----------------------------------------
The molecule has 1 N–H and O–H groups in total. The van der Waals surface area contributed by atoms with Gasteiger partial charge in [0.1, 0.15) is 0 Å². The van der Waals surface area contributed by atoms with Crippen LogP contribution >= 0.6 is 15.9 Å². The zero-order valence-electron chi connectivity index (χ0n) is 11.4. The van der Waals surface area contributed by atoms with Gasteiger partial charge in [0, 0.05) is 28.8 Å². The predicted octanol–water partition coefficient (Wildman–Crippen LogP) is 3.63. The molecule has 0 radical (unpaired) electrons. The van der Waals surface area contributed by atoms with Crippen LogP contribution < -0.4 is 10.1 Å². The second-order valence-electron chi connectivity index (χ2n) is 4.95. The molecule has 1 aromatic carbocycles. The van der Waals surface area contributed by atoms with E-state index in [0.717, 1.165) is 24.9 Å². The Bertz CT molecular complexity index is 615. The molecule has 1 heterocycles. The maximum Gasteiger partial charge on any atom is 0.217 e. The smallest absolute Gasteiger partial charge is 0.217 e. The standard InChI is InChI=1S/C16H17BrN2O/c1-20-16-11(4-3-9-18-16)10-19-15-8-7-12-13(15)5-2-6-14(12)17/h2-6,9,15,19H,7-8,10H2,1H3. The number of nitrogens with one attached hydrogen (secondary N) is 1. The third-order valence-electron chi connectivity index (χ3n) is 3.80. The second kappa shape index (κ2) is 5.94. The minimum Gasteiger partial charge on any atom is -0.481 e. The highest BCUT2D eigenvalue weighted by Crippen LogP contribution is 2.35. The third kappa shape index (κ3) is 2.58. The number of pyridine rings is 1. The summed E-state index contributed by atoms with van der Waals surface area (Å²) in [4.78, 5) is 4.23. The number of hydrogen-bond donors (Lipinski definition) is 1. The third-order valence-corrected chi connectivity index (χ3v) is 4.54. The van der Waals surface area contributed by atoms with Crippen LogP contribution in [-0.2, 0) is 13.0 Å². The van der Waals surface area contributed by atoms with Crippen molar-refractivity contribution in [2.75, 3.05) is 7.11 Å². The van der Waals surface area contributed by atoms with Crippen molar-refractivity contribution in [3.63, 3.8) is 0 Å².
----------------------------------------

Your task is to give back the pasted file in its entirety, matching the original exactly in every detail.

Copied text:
The molecule has 1 N–H and O–H groups in total. The van der Waals surface area contributed by atoms with Gasteiger partial charge in [0.1, 0.15) is 0 Å². The van der Waals surface area contributed by atoms with Crippen LogP contribution >= 0.6 is 15.9 Å². The zero-order valence-electron chi connectivity index (χ0n) is 11.4. The van der Waals surface area contributed by atoms with Gasteiger partial charge in [0, 0.05) is 28.8 Å². The predicted octanol–water partition coefficient (Wildman–Crippen LogP) is 3.63. The molecule has 0 radical (unpaired) electrons. The van der Waals surface area contributed by atoms with Crippen LogP contribution < -0.4 is 10.1 Å². The second-order valence-electron chi connectivity index (χ2n) is 4.95. The molecule has 1 aromatic carbocycles. The van der Waals surface area contributed by atoms with E-state index in [0.717, 1.165) is 24.9 Å². The Bertz CT molecular complexity index is 615. The molecule has 1 heterocycles. The maximum Gasteiger partial charge on any atom is 0.217 e. The smallest absolute Gasteiger partial charge is 0.217 e. The standard InChI is InChI=1S/C16H17BrN2O/c1-20-16-11(4-3-9-18-16)10-19-15-8-7-12-13(15)5-2-6-14(12)17/h2-6,9,15,19H,7-8,10H2,1H3. The number of nitrogens with one attached hydrogen (secondary N) is 1. The third-order valence-electron chi connectivity index (χ3n) is 3.80. The second kappa shape index (κ2) is 5.94. The minimum Gasteiger partial charge on any atom is -0.481 e. The highest BCUT2D eigenvalue weighted by Crippen LogP contribution is 2.35. The third kappa shape index (κ3) is 2.58. The number of pyridine rings is 1. The summed E-state index contributed by atoms with van der Waals surface area (Å²) in [4.78, 5) is 4.23. The number of hydrogen-bond donors (Lipinski definition) is 1. The third-order valence-corrected chi connectivity index (χ3v) is 4.54. The van der Waals surface area contributed by atoms with Crippen LogP contribution in [-0.2, 0) is 13.0 Å². The van der Waals surface area contributed by atoms with Crippen molar-refractivity contribution in [2.75, 3.05) is 7.11 Å². The van der Waals surface area contributed by atoms with Crippen molar-refractivity contribution in [3.63, 3.8) is 0 Å².